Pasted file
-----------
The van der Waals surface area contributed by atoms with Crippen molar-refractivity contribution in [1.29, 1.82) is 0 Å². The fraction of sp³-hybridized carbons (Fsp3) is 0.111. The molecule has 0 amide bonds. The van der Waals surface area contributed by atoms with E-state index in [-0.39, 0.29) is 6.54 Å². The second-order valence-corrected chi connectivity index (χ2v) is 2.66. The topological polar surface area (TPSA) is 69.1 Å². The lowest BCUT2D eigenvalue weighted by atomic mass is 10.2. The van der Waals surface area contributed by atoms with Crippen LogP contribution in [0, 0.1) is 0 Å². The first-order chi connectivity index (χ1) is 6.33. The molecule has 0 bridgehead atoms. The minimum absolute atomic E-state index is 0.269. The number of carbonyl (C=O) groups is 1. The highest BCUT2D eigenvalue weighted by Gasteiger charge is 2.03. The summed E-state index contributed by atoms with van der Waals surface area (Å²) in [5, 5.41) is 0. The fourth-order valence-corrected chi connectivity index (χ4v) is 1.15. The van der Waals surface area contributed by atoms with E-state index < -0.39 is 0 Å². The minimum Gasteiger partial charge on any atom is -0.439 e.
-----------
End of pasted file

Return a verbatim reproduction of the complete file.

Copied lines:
The van der Waals surface area contributed by atoms with Crippen molar-refractivity contribution in [1.29, 1.82) is 0 Å². The fraction of sp³-hybridized carbons (Fsp3) is 0.111. The molecule has 0 amide bonds. The van der Waals surface area contributed by atoms with E-state index in [-0.39, 0.29) is 6.54 Å². The second-order valence-corrected chi connectivity index (χ2v) is 2.66. The topological polar surface area (TPSA) is 69.1 Å². The lowest BCUT2D eigenvalue weighted by atomic mass is 10.2. The van der Waals surface area contributed by atoms with Crippen LogP contribution in [0, 0.1) is 0 Å². The first-order chi connectivity index (χ1) is 6.33. The molecule has 0 bridgehead atoms. The minimum absolute atomic E-state index is 0.269. The number of carbonyl (C=O) groups is 1. The highest BCUT2D eigenvalue weighted by Gasteiger charge is 2.03. The summed E-state index contributed by atoms with van der Waals surface area (Å²) in [5, 5.41) is 0. The fourth-order valence-corrected chi connectivity index (χ4v) is 1.15. The van der Waals surface area contributed by atoms with E-state index < -0.39 is 0 Å². The minimum Gasteiger partial charge on any atom is -0.439 e.